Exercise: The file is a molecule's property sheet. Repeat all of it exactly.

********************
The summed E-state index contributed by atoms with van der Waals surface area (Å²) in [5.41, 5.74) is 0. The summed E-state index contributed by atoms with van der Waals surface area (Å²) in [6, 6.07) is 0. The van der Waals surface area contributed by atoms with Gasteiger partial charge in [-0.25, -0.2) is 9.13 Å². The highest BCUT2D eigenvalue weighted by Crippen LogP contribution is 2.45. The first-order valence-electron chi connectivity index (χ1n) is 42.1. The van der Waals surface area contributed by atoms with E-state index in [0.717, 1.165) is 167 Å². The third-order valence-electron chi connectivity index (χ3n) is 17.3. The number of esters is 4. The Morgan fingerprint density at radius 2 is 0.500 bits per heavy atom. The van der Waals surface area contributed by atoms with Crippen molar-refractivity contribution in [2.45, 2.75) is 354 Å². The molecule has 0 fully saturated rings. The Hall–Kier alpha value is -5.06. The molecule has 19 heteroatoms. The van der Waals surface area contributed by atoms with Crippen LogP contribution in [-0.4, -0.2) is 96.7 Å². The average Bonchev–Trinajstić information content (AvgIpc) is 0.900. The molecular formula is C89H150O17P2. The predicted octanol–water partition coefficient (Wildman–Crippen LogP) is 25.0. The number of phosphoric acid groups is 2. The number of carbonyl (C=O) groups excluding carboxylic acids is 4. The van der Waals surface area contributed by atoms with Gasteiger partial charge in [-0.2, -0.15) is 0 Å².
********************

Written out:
The summed E-state index contributed by atoms with van der Waals surface area (Å²) in [5.41, 5.74) is 0. The summed E-state index contributed by atoms with van der Waals surface area (Å²) in [6, 6.07) is 0. The van der Waals surface area contributed by atoms with Gasteiger partial charge in [-0.25, -0.2) is 9.13 Å². The highest BCUT2D eigenvalue weighted by Crippen LogP contribution is 2.45. The first-order valence-electron chi connectivity index (χ1n) is 42.1. The van der Waals surface area contributed by atoms with E-state index in [0.717, 1.165) is 167 Å². The third-order valence-electron chi connectivity index (χ3n) is 17.3. The number of esters is 4. The Morgan fingerprint density at radius 2 is 0.500 bits per heavy atom. The van der Waals surface area contributed by atoms with Crippen molar-refractivity contribution in [2.45, 2.75) is 354 Å². The molecule has 0 fully saturated rings. The Hall–Kier alpha value is -5.06. The molecule has 19 heteroatoms. The van der Waals surface area contributed by atoms with Crippen LogP contribution in [-0.4, -0.2) is 96.7 Å². The average Bonchev–Trinajstić information content (AvgIpc) is 0.900. The molecular formula is C89H150O17P2. The predicted octanol–water partition coefficient (Wildman–Crippen LogP) is 25.0. The number of phosphoric acid groups is 2. The number of carbonyl (C=O) groups excluding carboxylic acids is 4. The van der Waals surface area contributed by atoms with Gasteiger partial charge in [-0.2, -0.15) is 0 Å².